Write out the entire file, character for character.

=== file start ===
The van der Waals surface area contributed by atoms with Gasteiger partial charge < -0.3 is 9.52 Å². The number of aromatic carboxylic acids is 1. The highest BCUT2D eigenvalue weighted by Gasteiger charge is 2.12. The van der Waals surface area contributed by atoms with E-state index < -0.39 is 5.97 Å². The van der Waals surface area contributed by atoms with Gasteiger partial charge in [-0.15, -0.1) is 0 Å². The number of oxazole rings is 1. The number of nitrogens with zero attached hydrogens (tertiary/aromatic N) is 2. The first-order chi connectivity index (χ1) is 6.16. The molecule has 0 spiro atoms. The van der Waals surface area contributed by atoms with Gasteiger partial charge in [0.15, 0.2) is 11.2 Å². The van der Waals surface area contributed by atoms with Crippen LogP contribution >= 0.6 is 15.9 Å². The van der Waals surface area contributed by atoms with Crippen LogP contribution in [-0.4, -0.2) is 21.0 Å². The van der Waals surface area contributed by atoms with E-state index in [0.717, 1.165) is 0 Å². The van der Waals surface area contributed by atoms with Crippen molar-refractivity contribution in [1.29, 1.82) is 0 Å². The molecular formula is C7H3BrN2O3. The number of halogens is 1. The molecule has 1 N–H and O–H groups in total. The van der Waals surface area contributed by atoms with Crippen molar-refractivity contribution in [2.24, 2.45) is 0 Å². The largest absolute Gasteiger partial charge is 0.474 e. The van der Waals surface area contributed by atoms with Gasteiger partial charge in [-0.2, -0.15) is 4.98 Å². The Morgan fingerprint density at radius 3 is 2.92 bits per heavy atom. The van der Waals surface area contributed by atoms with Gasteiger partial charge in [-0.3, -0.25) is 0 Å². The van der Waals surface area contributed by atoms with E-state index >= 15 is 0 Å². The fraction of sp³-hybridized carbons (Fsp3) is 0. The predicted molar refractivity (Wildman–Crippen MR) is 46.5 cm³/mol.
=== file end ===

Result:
The van der Waals surface area contributed by atoms with Gasteiger partial charge < -0.3 is 9.52 Å². The number of aromatic carboxylic acids is 1. The highest BCUT2D eigenvalue weighted by Gasteiger charge is 2.12. The van der Waals surface area contributed by atoms with E-state index < -0.39 is 5.97 Å². The van der Waals surface area contributed by atoms with Gasteiger partial charge in [-0.15, -0.1) is 0 Å². The number of oxazole rings is 1. The number of nitrogens with zero attached hydrogens (tertiary/aromatic N) is 2. The first-order chi connectivity index (χ1) is 6.16. The molecule has 0 spiro atoms. The van der Waals surface area contributed by atoms with Gasteiger partial charge in [0.15, 0.2) is 11.2 Å². The van der Waals surface area contributed by atoms with Crippen LogP contribution >= 0.6 is 15.9 Å². The van der Waals surface area contributed by atoms with Crippen LogP contribution in [-0.4, -0.2) is 21.0 Å². The van der Waals surface area contributed by atoms with E-state index in [0.717, 1.165) is 0 Å². The van der Waals surface area contributed by atoms with Crippen molar-refractivity contribution in [1.29, 1.82) is 0 Å². The molecular formula is C7H3BrN2O3. The number of halogens is 1. The molecule has 1 N–H and O–H groups in total. The van der Waals surface area contributed by atoms with Crippen molar-refractivity contribution in [2.24, 2.45) is 0 Å². The largest absolute Gasteiger partial charge is 0.474 e. The van der Waals surface area contributed by atoms with Gasteiger partial charge in [-0.2, -0.15) is 4.98 Å². The Morgan fingerprint density at radius 3 is 2.92 bits per heavy atom. The van der Waals surface area contributed by atoms with Gasteiger partial charge in [-0.3, -0.25) is 0 Å². The van der Waals surface area contributed by atoms with E-state index >= 15 is 0 Å². The fraction of sp³-hybridized carbons (Fsp3) is 0. The predicted molar refractivity (Wildman–Crippen MR) is 46.5 cm³/mol.